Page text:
What’s the Difference Between Mobile-First Indexing and Mobile Friendliness?
Addressing one of the most common questions among mobile-focused webmasters, Splitt explained that indexing is about Google ‘discovering content using a mobile user agent and a mobile viewport’. It’s essentially a case of prioritizing mobile-friendly content to be added to Google’s mobile index, rather than desktop content that may not be as appropriate for mobile audiences.
Mobile-friendliness – aka mobile-readiness – simply refers to the quality and appropriateness of a website’s content and layout for mobile access. If every aspect of a webpage or website can be browsed and interacted with using a mainstream mobile device, it’s considered mobile-friendly by Google.
Google’s efforts to index mobile content have been stepped up recently over the past couple of years, in order to satisfy the expectations and requirements of fast-growing mobile audiences worldwide.
What Are the Most Critical Quality Indicators for Ranking?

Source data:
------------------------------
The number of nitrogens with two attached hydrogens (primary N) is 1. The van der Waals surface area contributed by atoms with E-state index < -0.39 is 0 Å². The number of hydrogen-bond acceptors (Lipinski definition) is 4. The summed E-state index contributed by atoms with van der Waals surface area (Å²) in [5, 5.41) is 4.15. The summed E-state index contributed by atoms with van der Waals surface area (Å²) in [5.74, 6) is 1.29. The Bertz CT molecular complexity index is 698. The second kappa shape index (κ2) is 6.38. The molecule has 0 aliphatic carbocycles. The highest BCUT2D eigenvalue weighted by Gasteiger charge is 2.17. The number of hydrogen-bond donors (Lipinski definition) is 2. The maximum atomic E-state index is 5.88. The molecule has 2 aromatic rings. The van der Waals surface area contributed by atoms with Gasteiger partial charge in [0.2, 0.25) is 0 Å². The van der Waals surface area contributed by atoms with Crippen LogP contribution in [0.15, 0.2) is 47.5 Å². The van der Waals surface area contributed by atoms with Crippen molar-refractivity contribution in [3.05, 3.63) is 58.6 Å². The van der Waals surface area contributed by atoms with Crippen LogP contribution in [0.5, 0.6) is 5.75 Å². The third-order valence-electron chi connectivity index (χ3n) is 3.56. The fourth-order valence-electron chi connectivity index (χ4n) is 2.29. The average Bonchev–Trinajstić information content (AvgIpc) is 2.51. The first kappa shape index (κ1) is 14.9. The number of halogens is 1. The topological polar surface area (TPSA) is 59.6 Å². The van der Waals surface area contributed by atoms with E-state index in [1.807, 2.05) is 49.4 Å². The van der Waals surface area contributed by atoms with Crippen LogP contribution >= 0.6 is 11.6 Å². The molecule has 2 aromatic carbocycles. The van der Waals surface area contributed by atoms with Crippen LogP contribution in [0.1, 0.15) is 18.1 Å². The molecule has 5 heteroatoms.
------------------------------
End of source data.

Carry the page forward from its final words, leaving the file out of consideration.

Last but not least, Google once again took the opportunity to confirm that more than 200 signals (or ranking indicators) are used to assign value to any given website. Mobile-friendliness has been cited as one of the most important quality indicators for websites in 2019 but by no means the only indicator taken into account.
Interestingly, Splitt also confirmed that the value assigned to each of these 200+ quality indicators is continuously moving and changing. One of the many measures making it increasingly difficult for black-hat SEO strategies to produce positive results.
The moral of the entire story being eloquently summarised by Splitt in one simple plea to the masses:
“Just build good content for the users and then you’ll be fine!”
Author: Matteo Iannelli, Head of Digital Marketing at SONDORA MARKETING.